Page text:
“Thy presence,” said the only-begotten of the Father looking up into the Father’s face! He speaks as the sin-bearer, on whom the chastisement of our sins was laid, and between whom and heaven these sins had drawn a veil; He speaks as an exile, far from home, weary, troubled, exceeding sorrowful even unto death; He speaks as a Son feeling the bitterness of separation from His Father’s presence, and of distance from His Father’s house; He speaks as one longing for home and kindred, and the unimpeded outflowings of paternal love. “Thy presence,” says the Man of sorrows looking round on an evil world;—oh, that I were there! “Thy presence,” says the forsaken Son of man, for “lover and friend hast Thou put far from me, and mine acquaintance into darkness”;—oh, that I were there! “Thy presence,” not this waste howling wilderness, this region of pain, and disease, and sin, and death, and tombs. “Thy presence,” not these temptations, these devils, these enemies, these false friends; not this blasphemy, this reproach, this scorn, this betrayal, this denial, this buffeting, this scourging, this spitting, this mockery! “Thy presence,”—oh, that I were there; nevertheless, not my will but Thine be done.

Only through death can He reach life, for He is burdened with our sin and our death; and death is to Him the path of life. He must go through the veil to enter into the presence of God. Only through the grave,—the stronghold of death, and of him who has the power of death,—can He ascend into the presence of God; and therefore, when about to enter the dark valley, He commits Himself to the Father’s guidance, to the keeping of Him who said, “Behold my servant whom I uphold,” the keeping of which He himself, by the mouth of David, had spoken: “Yea, though I walk through the valley of the shadow of death, I will fear no evil, for Thou art with me, Thy rod and Thy staff they comfort me.” Bethlehem, Egypt, Nazareth, Capernaum, Gethsemane, Golgotha,—these were all but stages in His way up to “the presence”—the presence of the Father; and it is when approaching the last of these, with the consciousness of His nearness to that presence, only one more dark passage to wind through, that He gives utterance to this psalm,—His psalm in prospect of resurrection and glory,— “I have set the Lord always before me; because He is at my right hand, I shall not be moved: therefore my heart is glad and my glory rejoiceth; my flesh also shall rest in hope; for Thou wilt not leave my soul in hell, neither wilt Thou suffer Thine holy One to see corruption; Thou wilt show me the path of life: in Thy presence is fulness of joy; at Thy right hand there are pleasures for evermore.”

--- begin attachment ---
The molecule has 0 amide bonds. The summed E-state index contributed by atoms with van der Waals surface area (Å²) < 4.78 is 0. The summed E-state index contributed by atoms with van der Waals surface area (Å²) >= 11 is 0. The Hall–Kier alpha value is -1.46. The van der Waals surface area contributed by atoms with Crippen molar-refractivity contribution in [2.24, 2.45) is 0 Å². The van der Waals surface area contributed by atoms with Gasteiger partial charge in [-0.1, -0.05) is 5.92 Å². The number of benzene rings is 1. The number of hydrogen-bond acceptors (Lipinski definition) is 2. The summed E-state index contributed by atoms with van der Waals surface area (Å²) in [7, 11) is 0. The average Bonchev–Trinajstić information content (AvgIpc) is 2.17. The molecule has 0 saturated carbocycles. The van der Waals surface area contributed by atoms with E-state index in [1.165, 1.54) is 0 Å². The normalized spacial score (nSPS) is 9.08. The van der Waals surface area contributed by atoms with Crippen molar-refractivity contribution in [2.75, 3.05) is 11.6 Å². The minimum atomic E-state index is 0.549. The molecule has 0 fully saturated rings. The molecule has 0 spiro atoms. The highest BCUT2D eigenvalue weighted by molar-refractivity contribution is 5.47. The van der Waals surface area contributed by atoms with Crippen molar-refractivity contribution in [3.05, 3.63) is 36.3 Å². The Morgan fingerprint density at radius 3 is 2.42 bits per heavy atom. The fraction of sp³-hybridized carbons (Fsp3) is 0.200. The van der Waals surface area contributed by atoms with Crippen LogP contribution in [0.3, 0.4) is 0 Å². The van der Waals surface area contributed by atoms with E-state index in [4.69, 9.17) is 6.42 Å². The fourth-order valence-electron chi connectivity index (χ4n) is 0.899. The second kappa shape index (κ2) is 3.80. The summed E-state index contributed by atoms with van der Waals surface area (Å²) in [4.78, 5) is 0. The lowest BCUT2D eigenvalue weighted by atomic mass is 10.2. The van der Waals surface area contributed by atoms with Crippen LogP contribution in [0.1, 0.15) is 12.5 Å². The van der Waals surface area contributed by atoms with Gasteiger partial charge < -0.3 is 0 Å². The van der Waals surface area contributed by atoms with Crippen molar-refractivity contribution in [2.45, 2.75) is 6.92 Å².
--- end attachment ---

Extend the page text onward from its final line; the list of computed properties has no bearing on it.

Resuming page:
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Meet the author and part of your Christian heritage: Horatius Bonar (19 December, 1808 – 31 May, 1889) was a Scottish churchman and poet. The son of James Bonar, Solicitor of Excise for Scotland, he was born and educated in Edinburgh. He comes from a long line of ministers who have served a total of 364 years in the Church of Scotland. One of eleven children, his brothers John James and Andrew Alexander were also ministers of the Free Church of Scotland. He had married Jane Catherine Lundie in 1843 and five of their young children died in succession. Towards the end of their lives, one of their surviving daughters was left a widow with five small children and she returned to live with her parents. Bonar’s wife, Jane, died in 1876. He is buried in the Canongate Kirkyard.